Back in the day, Koepka would have been the undisputed favorite destination on a Sunday. But these are different days. Last month at the Augusta National, Koepka announced his return to form by leading the Masters after both the second and third rounds. That ended, however, with a fourth round 75 and a congratulatory handshake to John Ramm.
“He hasn’t been in this position for a while and it just showed up,” said Ricky Elliott, Koepka camper.
Going into Sunday, it wasn’t clear how old Kupka was still out there.
But that was answered quickly.
After going 1-over on the front nine at Oak Hill during the PGA’s first three days (vs. 7-under), Koepka Birded Nos. 2, 3, and 4 to build up a three-shot lead on Sunday before home viewers could settle into the broadcast. afternoon. From there, the already pending score felt like a foregone conclusion.
Well, that is until the sixth tee, when Koepka picked a driver over 3 woods and pumped one into the right bog. He took one ghost, followed it with another, and kept the door open for others.
Hovland was still alive. So were Scotty Scheffler and others. Cameron Smith was flailing down the track and going down. Those guys, they came on the scene just as Koepka pulled out of it. This was not lost on the Koepka team.
“You only need an average of six months here, and as everyone is now, the guys will fly by,” Elliot said. “If you don’t win, you’re not really relevant, are you?”
Elliott has worked for Koepka since the 2013 PGA at Oak Hill. At the time, Koepka was paired with Woods on Sunday. At some point that morning, Elliott had to push Koepka and tell him to stop watching Woods and focus on his game. All this time later, Koepka was walking around, unfazed.
“I have to slow down,” Koepka said on Sunday, describing his style in these stages. “I have to take my time and kind of assess things. I don’t think my hands are shaking or my heart rate is going up. I’m not thinking about the next take. I’m just thinking about what’s going on.”
That’s why Koepka didn’t change, whether he was rolling a birdie on No. 10, leaving a tee shot two short clubs on the par-3 11, or rolling another birdie on No. 12. He played his part and often walked Alone, leaving a trail of well-compressed footprints and receding spits.
With Hovland trying to lunge into the mix, Koepka matched both a birdie at number 14 and a birdie at number 15. On the 16th, young Hovland blinked. The car ended up in a right lane bunker dangerously close to a raised grass front. Roles reversed, Koepka likely took his medication, played it safe, and hoped to get up and down to stay in the fight. It’s one of the reasons he won five of these. But Hovland? He is twenty-five years old. He swung a full 9-iron, blended the ball into the dugout wall, then rested his chin on his fist, wondering what he was thinking.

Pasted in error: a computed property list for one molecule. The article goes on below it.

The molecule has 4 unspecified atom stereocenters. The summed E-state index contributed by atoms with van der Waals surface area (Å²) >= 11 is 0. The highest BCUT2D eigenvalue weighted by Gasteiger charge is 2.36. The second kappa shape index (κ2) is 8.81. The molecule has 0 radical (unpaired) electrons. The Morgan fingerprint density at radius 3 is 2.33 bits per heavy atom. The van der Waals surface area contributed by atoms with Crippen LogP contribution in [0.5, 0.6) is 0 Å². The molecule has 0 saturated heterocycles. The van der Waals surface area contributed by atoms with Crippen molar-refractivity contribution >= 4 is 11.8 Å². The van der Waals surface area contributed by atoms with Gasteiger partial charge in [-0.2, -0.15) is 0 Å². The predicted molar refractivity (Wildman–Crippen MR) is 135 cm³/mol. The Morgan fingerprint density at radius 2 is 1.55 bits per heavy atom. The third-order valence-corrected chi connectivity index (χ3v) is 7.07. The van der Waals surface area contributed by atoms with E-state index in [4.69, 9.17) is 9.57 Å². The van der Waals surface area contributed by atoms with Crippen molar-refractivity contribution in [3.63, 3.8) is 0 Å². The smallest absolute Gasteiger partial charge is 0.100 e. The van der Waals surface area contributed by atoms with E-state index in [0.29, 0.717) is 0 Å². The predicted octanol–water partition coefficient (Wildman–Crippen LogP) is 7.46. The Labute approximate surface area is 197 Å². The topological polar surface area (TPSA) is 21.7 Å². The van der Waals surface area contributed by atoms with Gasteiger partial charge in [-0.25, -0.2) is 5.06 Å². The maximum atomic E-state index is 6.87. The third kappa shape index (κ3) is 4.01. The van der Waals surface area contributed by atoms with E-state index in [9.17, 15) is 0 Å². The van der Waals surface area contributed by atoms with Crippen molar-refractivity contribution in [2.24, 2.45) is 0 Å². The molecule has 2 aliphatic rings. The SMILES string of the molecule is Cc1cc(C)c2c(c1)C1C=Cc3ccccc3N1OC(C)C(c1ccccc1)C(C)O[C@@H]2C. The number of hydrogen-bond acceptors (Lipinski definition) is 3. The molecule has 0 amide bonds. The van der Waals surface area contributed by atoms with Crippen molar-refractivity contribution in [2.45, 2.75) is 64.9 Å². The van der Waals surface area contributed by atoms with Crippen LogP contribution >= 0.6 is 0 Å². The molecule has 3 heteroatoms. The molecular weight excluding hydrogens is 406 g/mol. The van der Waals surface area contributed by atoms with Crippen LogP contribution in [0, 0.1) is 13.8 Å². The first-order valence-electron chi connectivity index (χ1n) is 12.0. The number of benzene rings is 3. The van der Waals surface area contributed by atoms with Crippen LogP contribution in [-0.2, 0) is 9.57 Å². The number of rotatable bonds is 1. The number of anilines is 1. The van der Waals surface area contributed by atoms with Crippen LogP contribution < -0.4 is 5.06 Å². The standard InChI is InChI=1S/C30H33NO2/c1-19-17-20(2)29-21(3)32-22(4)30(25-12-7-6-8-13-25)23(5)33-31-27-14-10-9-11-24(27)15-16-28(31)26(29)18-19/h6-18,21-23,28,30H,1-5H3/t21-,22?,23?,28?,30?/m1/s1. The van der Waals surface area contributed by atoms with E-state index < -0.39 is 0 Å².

He left Hovland with a double bogey. Koepka left with a lead of four shots.
“He wouldn’t give you anything, and I didn’t really feel like I gave him anything until 16,” Hovland said.
And that was it. Kupka finished the tournament with a score of 9-under 271, two points ahead of Hovland and Scheffler. His win came 1,463 days after his last major win – the 2019 PGA at Bethpage. At that time, Kupka seemed invincible. In time, his body proved otherwise.
However, Sunday didn’t end in tears or Koepka’s breakdown for all to see. Mostly played great. Some things never change.
This dynamic is, at this point, unavoidable when it comes to Koepka. He’s now the first LIV player to win a major championship, and that’s an irreversible part of his story.
At #9, a fan yelled, “Let’s go at you! Brooks is going to choke!” and got a look from Elliott. In #13, another shouted “Get in the water!” After a Koepka tee shot, Elliott drew another glare. In #17, Green’s side vocalized loudly, “Sellout!” Koepka also finished bogey.
“I hear everything,” Koepka said. “I just don’t care. I mean, this is a sport, right?”
The only crack came on Koepka’s outside as he ran from the 18th green to the scoring tent. A first-time father, the 33-year-old has a lot going on in his life. On his way to sign his card, that’s when it all started and he swallowed some feelings.
“That was what I accomplished,” Koepka said after an hour or so, remembering the walk. “Pardon my language, but it’s all—I had to go through it. No one knows. No one knows all the pain.”
With that feeling, as he alone can, Koepka finished Sunday.
He is the sixth player to win three PGA Championships. The Others: Walter Hagen (6), Jack Nicklaus (5), Woods (4), Gene Sarazen (3) and Sam Snead (3). The hardest part about Koepka’s play pausing was always that history slowed down with it. He had every right to be bitter about it.
But now Koepka has somewhere to be. Next, he’s set to take part in a LIV event later this week in Washington, D.C., and then the US Open in Los Angeles in mid-June. He will get there at his own pace. As of 9:30 p.m. on Sunday, that white Escalade was the only one left in the arena.
(Top photo: Michael Reeves/Getty Images)